First off, let’s all agree to leave the debate about whether React is a library or framework for another day (and article). With the software and web development boom, there has been a proportionate increase in programming languages and their frameworks. As far as web and app development goes, the battle is usually between Vue vs React vs Angular. In this guide, we’ll be comparing the first two on the list.
So let’s cut right to the chase. If your team is experienced, run with React; else, choose Vue.
Side note: unless specifically mentioned, “React” refers to ReactJS, not React native.
Here’s the TLDR — being a relatively new technology, Vue has both a smaller team and user base backing it, as well as a smaller community.
That is the main reason that we feel that ReactJS is the better “one size fits all” option for your development needs.
As with all other things, there are caveats to that statement. Perhaps the following summarization table will help:
That said, here are the main comparatives to consider when choosing between the two (somewhat of a “deep-dive”, you can say):
Winner: Tie – Vue has better source documents, but React has a better community.
TLDR: Vue’s out-of-the-box documentation is all that most professionals would ever need whereas React’s online community has probably already answered any questions you may have.
Details: React’s documentation section (accessible here) introduces the user to the basics of using ReactJS, and a few advanced concepts. The problem is that the official documentation for React does not cover a full overview of the ReactJS universe.
Vue’s documentation on the other hand (accessible here), is one of the best in the industry. There is very little you would want to know that is not covered in the base Vue developer guides.
However, note that React has a superior online community (about 353k questions have been tagged with “ReactJS” on Stackoverflow).
React has a much larger user base, and is backed by a dedicated team at Facebook Inc., which translates into loads more online courses, tutorials, and support guides and groups.
2. The talent pool
TLDR: It’s much easier to hire React developers for your project as opposed to Vue since they are much easier to find.
On average, you’d also have to pay a Vue developer a 10% hike in comparison to a React developer.
Details: The painstaking research for this point entailed looking through, and comparing the active job listings on most major classifieds for the developers for React and Vue.
We figured that while we were at it, might as well compare the developer’s average salary packages too.
Here’s what we found out:
3. Support and third-party additionals
TLDR: React is backed by Facebook and has a massive online community, meaning more third-party extensions, packages, and tools.
Details: Vue is no slouch, but when it comes to the sheer amount of raw tools and functionalities available (currently), ReactJS emerges as the clear winner in terms of numbers.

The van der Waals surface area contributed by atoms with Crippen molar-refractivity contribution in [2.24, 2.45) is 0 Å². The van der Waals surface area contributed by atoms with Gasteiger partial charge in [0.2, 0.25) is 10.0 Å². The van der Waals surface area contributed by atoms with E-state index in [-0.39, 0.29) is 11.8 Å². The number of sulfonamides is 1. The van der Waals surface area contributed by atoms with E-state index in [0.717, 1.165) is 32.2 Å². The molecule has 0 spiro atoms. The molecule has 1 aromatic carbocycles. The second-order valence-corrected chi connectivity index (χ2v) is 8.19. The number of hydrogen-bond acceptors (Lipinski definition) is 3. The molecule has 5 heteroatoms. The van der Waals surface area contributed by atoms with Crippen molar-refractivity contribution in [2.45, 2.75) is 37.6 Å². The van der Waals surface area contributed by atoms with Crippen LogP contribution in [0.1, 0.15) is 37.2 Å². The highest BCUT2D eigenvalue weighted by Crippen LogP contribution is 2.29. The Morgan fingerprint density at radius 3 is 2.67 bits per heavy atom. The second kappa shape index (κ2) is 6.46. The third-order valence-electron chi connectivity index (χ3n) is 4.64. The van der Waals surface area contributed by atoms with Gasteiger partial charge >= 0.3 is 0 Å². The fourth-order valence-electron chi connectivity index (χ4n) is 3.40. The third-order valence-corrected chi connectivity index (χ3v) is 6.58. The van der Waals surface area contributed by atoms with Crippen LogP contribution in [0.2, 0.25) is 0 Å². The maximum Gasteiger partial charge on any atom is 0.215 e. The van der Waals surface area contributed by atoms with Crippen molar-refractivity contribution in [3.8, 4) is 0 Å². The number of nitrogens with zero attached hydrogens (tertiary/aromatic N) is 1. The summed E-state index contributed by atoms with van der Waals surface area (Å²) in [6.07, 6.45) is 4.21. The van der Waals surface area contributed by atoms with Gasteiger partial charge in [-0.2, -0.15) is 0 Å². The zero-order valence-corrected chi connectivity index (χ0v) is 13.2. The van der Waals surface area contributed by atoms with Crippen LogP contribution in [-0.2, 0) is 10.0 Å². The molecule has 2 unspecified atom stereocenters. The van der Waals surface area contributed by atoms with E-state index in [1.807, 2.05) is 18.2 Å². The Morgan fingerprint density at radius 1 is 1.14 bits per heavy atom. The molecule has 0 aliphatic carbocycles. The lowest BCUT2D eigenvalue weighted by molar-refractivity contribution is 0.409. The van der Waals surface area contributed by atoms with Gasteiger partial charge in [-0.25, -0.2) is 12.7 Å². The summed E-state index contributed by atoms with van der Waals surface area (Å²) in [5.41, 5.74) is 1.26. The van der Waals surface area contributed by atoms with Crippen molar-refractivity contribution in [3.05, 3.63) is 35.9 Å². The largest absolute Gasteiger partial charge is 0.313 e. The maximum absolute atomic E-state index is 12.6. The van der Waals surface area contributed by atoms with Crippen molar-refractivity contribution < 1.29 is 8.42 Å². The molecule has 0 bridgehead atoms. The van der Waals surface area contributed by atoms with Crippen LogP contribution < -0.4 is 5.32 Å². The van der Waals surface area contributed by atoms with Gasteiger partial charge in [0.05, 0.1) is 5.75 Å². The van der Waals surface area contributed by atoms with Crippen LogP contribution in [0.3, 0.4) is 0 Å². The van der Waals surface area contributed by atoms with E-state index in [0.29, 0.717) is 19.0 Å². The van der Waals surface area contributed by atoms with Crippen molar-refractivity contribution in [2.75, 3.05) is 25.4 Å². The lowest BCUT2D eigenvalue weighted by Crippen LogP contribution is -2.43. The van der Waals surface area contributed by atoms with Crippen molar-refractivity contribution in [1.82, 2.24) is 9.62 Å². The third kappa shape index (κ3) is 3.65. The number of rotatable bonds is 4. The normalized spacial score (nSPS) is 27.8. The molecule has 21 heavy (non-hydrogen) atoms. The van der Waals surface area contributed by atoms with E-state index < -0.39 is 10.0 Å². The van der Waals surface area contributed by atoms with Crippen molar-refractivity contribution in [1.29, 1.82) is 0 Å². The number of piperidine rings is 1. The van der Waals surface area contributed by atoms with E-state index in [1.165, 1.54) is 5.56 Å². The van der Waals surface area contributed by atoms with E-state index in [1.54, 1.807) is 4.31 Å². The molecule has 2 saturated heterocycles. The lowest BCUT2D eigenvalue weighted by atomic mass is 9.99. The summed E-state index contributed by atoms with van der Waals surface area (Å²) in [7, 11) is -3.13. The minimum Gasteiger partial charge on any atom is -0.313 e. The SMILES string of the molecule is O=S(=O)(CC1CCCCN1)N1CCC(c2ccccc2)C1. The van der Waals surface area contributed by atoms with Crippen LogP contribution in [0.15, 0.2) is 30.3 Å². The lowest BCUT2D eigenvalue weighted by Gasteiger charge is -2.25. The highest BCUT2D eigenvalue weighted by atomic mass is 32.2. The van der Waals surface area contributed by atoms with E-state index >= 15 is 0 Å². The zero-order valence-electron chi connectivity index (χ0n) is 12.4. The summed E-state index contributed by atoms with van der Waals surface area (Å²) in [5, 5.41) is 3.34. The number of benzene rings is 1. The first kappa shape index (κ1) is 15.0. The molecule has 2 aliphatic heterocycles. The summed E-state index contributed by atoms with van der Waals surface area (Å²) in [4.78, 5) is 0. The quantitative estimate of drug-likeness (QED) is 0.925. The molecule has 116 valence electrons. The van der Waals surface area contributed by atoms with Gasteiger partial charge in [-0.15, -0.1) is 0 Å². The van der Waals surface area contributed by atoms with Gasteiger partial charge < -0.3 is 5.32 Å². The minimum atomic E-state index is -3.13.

Caveat: React’s online community is a bit more disorganized than Vue’s, but the only difference is that you’ll have to spend a bit more time looking for the answer you want.
Another thing to remember is that all IDE’s support the use of Vue, just not as much as they support ReactJS.
Translation: For now, most IDE’s prefer ReactJS.
4. Scaling your project
TLDR: Both React and Vue can be used to create excellent SPAs as well as multi-page applications, but React just does it a little better.
Details: Sure, you’ve got a kick-ass project ready, but how long before you need to upgrade it?
Now, when it comes to frontend development, “scaling” can mean one of two things: expanding and extending your Single Page Application (SPA), or adding more pages to a multi-page project.
As mentioned earlier, Vue can be used to build large-scale SPAs, the same way that a gunny-sack can be used as a backpack.
The question is, which one does it better? And in our case, the answer is — React.
Besides, by the time your project starts getting really extensive, reusing HTML templates becomes about as painful as an ingrown nail.
You can use and call them again and again, as many times as you need. This reusability factor alone makes React the better choice, keeping scalability in mind.
Photo by Safar Safarov on Unsplash
5. The implications if you want a mobile application
Note — Vue Native is no longer maintained, but is still usable.
Translation: If you use react, with minimal re-coding, a developer can create companion apps for their users that look, feel, and perform like native iOS or Android apps.
In the end, it all comes down to your preferences.
While both platforms seem to have particular benefits in certain use cases, most industry professionals (except Vue devs) would lean towards ReactJS for now.
That said, VueJS seems to be catching up in the race between the two and is already outperforming ReactJS in terms of outright performance and SSR (Server Side Rendering), albeit by only a slim margin in both cases.
But, given that Vue is so much newer than React and is backed by crowdfunding as opposed to React’s multibillion-dollar parent company Facebook, the feat is that much more impressive in my eyes.
And some would also tell you that React has a better community of contributors and an easy-to-find talent. Ultimately, however, it’s about picking the best among plenty of options. If you need help hiring a ReactJS Developer for your business, contact us today!
Long story short: React wins, for now.